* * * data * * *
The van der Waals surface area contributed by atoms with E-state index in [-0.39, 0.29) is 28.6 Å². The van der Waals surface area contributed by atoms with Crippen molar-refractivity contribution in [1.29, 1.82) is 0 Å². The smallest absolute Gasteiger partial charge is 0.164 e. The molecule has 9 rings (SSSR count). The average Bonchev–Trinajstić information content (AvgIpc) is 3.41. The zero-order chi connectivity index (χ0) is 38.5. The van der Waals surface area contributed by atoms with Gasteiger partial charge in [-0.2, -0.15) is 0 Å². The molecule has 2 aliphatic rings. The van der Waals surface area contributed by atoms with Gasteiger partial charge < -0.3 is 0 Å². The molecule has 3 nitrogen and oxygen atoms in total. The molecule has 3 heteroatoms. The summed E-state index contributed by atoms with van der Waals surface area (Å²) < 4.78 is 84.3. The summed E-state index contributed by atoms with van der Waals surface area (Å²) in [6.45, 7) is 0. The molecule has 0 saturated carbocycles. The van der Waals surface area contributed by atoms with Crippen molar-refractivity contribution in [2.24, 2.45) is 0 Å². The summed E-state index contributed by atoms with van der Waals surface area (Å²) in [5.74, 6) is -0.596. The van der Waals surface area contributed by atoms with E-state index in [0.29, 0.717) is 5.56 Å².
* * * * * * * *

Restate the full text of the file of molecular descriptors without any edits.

The van der Waals surface area contributed by atoms with E-state index in [-0.39, 0.29) is 28.6 Å². The van der Waals surface area contributed by atoms with Crippen molar-refractivity contribution in [1.29, 1.82) is 0 Å². The smallest absolute Gasteiger partial charge is 0.164 e. The molecule has 9 rings (SSSR count). The average Bonchev–Trinajstić information content (AvgIpc) is 3.41. The zero-order chi connectivity index (χ0) is 38.5. The van der Waals surface area contributed by atoms with Gasteiger partial charge in [-0.2, -0.15) is 0 Å². The molecule has 2 aliphatic rings. The van der Waals surface area contributed by atoms with Gasteiger partial charge < -0.3 is 0 Å². The molecule has 3 nitrogen and oxygen atoms in total. The molecule has 3 heteroatoms. The summed E-state index contributed by atoms with van der Waals surface area (Å²) < 4.78 is 84.3. The summed E-state index contributed by atoms with van der Waals surface area (Å²) in [6.45, 7) is 0. The molecule has 0 saturated carbocycles. The van der Waals surface area contributed by atoms with Crippen molar-refractivity contribution in [2.24, 2.45) is 0 Å². The summed E-state index contributed by atoms with van der Waals surface area (Å²) in [5.74, 6) is -0.596. The van der Waals surface area contributed by atoms with E-state index in [0.29, 0.717) is 5.56 Å².